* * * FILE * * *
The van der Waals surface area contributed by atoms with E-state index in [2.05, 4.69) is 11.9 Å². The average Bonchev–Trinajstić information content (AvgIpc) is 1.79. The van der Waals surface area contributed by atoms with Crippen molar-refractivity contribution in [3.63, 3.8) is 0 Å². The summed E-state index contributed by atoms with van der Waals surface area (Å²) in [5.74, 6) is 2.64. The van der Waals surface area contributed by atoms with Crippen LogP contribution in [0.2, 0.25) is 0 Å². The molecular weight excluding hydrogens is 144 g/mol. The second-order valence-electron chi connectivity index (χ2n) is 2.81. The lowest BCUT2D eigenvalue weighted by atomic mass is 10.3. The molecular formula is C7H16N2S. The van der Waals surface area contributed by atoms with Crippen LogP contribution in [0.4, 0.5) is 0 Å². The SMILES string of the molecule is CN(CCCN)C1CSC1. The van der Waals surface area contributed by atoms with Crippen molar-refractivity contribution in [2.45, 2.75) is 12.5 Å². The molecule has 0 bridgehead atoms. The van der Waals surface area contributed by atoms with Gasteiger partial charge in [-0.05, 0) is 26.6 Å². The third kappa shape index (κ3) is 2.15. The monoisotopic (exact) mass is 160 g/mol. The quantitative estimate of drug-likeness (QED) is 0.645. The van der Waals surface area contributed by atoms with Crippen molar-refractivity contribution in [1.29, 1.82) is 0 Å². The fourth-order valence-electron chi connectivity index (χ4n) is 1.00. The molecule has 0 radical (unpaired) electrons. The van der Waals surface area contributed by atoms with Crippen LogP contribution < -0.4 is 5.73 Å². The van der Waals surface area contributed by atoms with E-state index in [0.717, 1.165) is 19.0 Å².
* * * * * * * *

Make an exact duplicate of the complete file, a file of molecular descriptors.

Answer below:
The van der Waals surface area contributed by atoms with E-state index in [2.05, 4.69) is 11.9 Å². The average Bonchev–Trinajstić information content (AvgIpc) is 1.79. The van der Waals surface area contributed by atoms with Crippen molar-refractivity contribution in [3.63, 3.8) is 0 Å². The summed E-state index contributed by atoms with van der Waals surface area (Å²) in [5.74, 6) is 2.64. The van der Waals surface area contributed by atoms with Crippen LogP contribution in [0.2, 0.25) is 0 Å². The molecular weight excluding hydrogens is 144 g/mol. The second-order valence-electron chi connectivity index (χ2n) is 2.81. The lowest BCUT2D eigenvalue weighted by atomic mass is 10.3. The molecular formula is C7H16N2S. The van der Waals surface area contributed by atoms with Crippen LogP contribution in [0.4, 0.5) is 0 Å². The SMILES string of the molecule is CN(CCCN)C1CSC1. The van der Waals surface area contributed by atoms with Crippen molar-refractivity contribution in [2.45, 2.75) is 12.5 Å². The molecule has 0 bridgehead atoms. The van der Waals surface area contributed by atoms with Gasteiger partial charge in [-0.05, 0) is 26.6 Å². The third kappa shape index (κ3) is 2.15. The monoisotopic (exact) mass is 160 g/mol. The quantitative estimate of drug-likeness (QED) is 0.645. The van der Waals surface area contributed by atoms with Crippen molar-refractivity contribution in [1.29, 1.82) is 0 Å². The fourth-order valence-electron chi connectivity index (χ4n) is 1.00. The molecule has 0 radical (unpaired) electrons. The van der Waals surface area contributed by atoms with Crippen LogP contribution < -0.4 is 5.73 Å². The van der Waals surface area contributed by atoms with E-state index in [0.717, 1.165) is 19.0 Å².